After my coffee break, I headed back up the bank for another try. Within a few minutes I was into fish number two. Again, another nice Rainbow that gave a very good account of itself. A quick snap and once again it swam off to join in the fun underwater.

I cast an eye at my watch, Angie had said she'd be finished by five and it was just after four. I'd had a number of nibbles and plucks, but no solid takes. I cast another line out and it was nearly pulled from my hand by the fish above.

It must have taken my fly, turned in a flash and bored away at top speed. A good scrap ensued with plenty of diving and thrashing and finally, we were together. I loved the look of this rainbow; very healthy, very clean and a blush of deep purple on the flank.
I thanked him and slipped him back.

I wasn't in my office, or in a school, or in a motel, or stuck in a jam on the M25, M6, M11, M40 - take your pick, dear reader. I was a part of the world again - my world - my fishing world.
It's a beautiful place to be.

I broke the rod and wound the line back on the reel, it was time to go and collect Angie from her shopping.

Within the precincts of the shopping centre is Barney's, a fish & chip cafe/restaurant...
Angie was happy....

And I was happy!

Until the next time...

Saturday, March 3, 2012

Return of an old flame...

Last year I was working none stop, and I went fishing 6 times!!!

This year, I want things to be different....I want to go fishing a hell of a lot more. The main reason I started this blog was for my own satisfaction. So that when I'm confined to a home for the elderly, or the insane, or both, I can look at my blog and remember all those happy times when I was out there in the world, becoming some small part of it.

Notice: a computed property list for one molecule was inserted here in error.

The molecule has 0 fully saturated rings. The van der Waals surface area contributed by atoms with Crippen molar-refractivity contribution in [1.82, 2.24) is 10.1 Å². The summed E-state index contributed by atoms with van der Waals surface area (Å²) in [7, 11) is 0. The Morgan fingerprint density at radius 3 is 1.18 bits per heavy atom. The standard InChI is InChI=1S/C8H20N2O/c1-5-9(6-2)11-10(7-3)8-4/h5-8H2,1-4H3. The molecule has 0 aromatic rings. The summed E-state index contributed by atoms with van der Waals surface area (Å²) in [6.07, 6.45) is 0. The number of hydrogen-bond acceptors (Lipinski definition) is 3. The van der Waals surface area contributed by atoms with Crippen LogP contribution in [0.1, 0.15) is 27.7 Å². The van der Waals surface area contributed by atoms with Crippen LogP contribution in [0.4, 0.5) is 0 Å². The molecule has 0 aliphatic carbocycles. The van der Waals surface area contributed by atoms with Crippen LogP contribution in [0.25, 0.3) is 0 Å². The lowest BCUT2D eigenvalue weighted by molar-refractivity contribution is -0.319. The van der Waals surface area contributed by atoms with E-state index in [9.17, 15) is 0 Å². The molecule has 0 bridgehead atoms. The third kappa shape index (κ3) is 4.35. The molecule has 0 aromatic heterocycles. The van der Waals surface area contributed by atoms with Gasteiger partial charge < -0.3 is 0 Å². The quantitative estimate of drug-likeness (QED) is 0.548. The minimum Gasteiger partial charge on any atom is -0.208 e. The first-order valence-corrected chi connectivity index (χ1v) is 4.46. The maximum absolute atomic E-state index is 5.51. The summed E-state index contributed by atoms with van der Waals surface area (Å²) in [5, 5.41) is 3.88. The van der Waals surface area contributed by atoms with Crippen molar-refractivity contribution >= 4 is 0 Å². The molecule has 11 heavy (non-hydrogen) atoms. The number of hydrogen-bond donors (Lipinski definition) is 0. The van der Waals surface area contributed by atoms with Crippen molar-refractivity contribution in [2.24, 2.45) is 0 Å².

But if I'm not careful, I won't have too many posts to read while I'm being spoon fed sago by an eastern european nurse who began life as a man called George but after some strong medicine grew breasts, became a "woman", changed her name to Magdalena and won an olympic bronze in the shot putt.

With that in mind I cleared my diary for Friday and got the hell out!
I fancied a trip to the River Goyt in the hunt for some of the Grayling.  If you can see beyond the rubbish littering the banks and the odd shopping trolley that lies in wait on the river bed to snag your fly - it's a lovely little river with lots of features and twists and turns.

With hope in my heart I struggled into the chest waders. Excessive feasts and parties and a few dozen bottles of Merlot over christmas made the task that bit more of a struggle, but finally, suited and booted I made off for my favourite pool. The river was a bit low and still quite cold, but I didn't give a hoot and tied on a couple of heavy nymph's. (Thanks J.T.).

I waded out a few yards and fished about 20 yards of the far bank, wading gently and following the flow and the bubble-stream, letting my fly's drift down with the current. I didn't get so much as a pluck. I repeated my efforts a few more times but then I was joined in the swim by a large black dog.

A man appeared, dressed in running gear, he announced that this was the dog's favourite pool. Mine too, I replied. The dog emerged from the water and before he had time to shake, the man threw a hefty branch into the river a few yards from where I stood. The dog launched himself into the water in a way that reminded me of the launch of the QE II. All the scene lacked was the Queen, a Mayor and a bottle of champers tied to a length of ribbon.

In his excitement, the dog (I didn't ask his name) was breaking wind from his rear end. And as he swam to retrieve the branch the farting gave the illusion of some kind of jet propulsion system.
Aaawwh, cried the man, he just loves a good swim. I departed, somewhat miffed.

Further upstream I came across a few boys scaling the wall of one of the many bridges that cross the Goyt. I stopped to take the photo, but didn't stop to chat. It seemed a dangerous way to spend an afternoon but each to their own and all that.
Quietly, I wished them well and hoped they get their hands on the Eiger, one day.

I fished several more of my favourite places, a twist here and a turn and a glide up there there but, again I didn't see a single fish. The sun, which had fought all day to break through, had reddened my face and the cooling breeze had chilled me a little. I thought of home and a meal and three fingers of irish but still, I had enjoyed the best day of this young year and I want to do it again and again and again.